Banking customer relationship management (CRM) is a way for the banking industry to provide better and more reliable support for its customers and clients. By investing time and capital into creating a firmer foundation for the relationship between you and your customers, you can improve their experience, and make them more likely to choose you over your competitors.
Banks typically lack the benefit of brand loyalty that other businesses earn over time. To stay competitive, then, in addition to providing world-class financial services, you also need to create a first-rate customer experience. This means being responsive to customer needs, knowledgeable about their history and able to predict the future services they might require.
This is where banking CRM software can help you out. The automation, streamlining and consolidation that this software can offer your organization will allow you to better satisfy your customers and retain their patronage. A robust CRM package can make the difference between satisfied customers and a high attrition rate.
On this page, we’ll provide you with a guide to banking CRM software that will help you make an informed decision between the many systems out there.
Here's what we'll cover:
Today's financial institutions face increasing competition from global banks, regional institutions, the Internet and alternative funding sources.
The best solution for this is to improve customer experience—clients that feel valued and receive high-quality service are less likely to look elsewhere. CRM software for banks will help your financial institution improve customer retention and maximize referral opportunities.
In this guide, we will describe CRM in general, banking-specific CRM functionalities, as well as other considerations for evaluating software in this category.
CRM software allows businesses to better organize and manage relationships with their customers and clients by consolidating contact information into one location that is accessible by stakeholders across the company. Some software will also allow for various processes to be automated and for management to monitor performance and productivity, both across the board and for individual employees.
Although different systems have differing features, a rich CRM software suite will include at least four core functions:
Contact management. Most CRM products will provide a searchable database of stored customer/client contact information, as well as important documents such as contracts and sales proposals. This is the broadest offering of most general CRMs, but industry-specific systems (such as those for banking) will incorporate them as well.
Interaction tracking. As an adjunct to contact management, many CRM programs will allow you to track all conversations held with those contacts—whether they be over the phone, face to face or via live chat, email or other channels. Depending upon the system, these interactions may be logged manually, or potentially automated through integrations with your phone and email. More and more CRM suites will also track interactions with clients on social media platforms (Facebook, Twitter, LinkedIn etc.).
Workflow automation. Through combining task lists, calendars, alerts and templates, workflow automation can help standardize business processes. Based on certain predetermined steps, for example, the system can automatically set the next task in the process once the previous task has been marked as completed. CRM systems can often also be set to provide automated alerts and reminders for follow-ups that need to be taken care of personally.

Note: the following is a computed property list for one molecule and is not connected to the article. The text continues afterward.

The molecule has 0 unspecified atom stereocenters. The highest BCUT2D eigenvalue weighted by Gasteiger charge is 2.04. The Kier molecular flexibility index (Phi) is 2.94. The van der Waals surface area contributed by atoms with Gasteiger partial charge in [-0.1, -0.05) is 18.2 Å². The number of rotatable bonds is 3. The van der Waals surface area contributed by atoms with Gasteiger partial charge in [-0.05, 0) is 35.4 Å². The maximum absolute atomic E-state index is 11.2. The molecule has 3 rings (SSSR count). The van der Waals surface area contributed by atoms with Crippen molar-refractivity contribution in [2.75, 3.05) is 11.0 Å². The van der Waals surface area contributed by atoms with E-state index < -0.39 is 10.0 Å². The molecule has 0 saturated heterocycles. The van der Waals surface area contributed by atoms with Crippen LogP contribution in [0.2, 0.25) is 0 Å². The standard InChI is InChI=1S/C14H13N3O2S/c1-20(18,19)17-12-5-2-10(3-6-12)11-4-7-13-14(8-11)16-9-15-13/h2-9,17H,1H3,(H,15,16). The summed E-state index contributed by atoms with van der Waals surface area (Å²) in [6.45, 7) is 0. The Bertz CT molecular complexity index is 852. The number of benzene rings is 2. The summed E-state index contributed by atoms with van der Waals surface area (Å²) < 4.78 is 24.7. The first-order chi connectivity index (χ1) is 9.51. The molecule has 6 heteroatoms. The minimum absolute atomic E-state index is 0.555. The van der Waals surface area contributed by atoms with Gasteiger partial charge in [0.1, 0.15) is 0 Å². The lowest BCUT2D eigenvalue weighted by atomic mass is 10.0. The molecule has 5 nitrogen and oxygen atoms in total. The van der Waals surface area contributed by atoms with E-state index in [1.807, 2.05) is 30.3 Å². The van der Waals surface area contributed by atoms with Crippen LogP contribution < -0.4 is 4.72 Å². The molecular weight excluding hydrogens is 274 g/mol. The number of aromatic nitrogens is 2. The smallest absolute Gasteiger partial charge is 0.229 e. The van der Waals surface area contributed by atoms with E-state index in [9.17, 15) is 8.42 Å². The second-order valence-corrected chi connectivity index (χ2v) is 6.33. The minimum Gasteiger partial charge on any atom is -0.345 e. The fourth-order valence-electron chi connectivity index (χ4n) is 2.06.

Reporting and analytics. Management can use these CRM tools to create reports and generate analytics that will track performance and productivity. These reports are based on the activities that have been logged into the CRM system, such as the amount of revenue generated or the creation of new contacts. These tools can also prove helpful for predicting future sales figures in the next quarter and beyond.
CRM software for banks and financial institutions will have standard features like contact management, sales automation and marketing, as well as the following industry-specific features:
|Banking workflow automation||Banking CRM software is designed to expedite the loan qualification process. All forms and fields contain the information terminology used in the financial services industry, and the workflow will automate processing of loan requests, ensure uniform enforcement of credit checks, help mitigate risk and track account activity.|
|Financial research engine||Some CRM systems, particularly those designed for non-banking financial institutions, will include industry data to consolidate research into one place. This will include product information, competitive analysis, financial news and stock tickers.|
|Security & compliance||Regulation of the banking industry is already complex, and it’s not getting any simpler. One of the biggest benefits of a banking CRM program is that it contains all the security features required for the industry and helps ensure compliance with all regulations, including an audit trail for later use if necessary.|
|Account consolidation & tracking||Most financial institutions store client information in multiple systems, which makes accessing that information labor intensive and unreliable. A banking CRM program will consolidate all this data into one place, so that investments, needs, preferences, payment status and change in risk can all be managed from one accurate, up-to-date location.|
Commercial or residential; regional or national; community bank or credit union; mutual funds or capital markets; every financial institutions has different needs that should be carefully considered before purchasing CRM software. When evaluating the software, ask the following questions:
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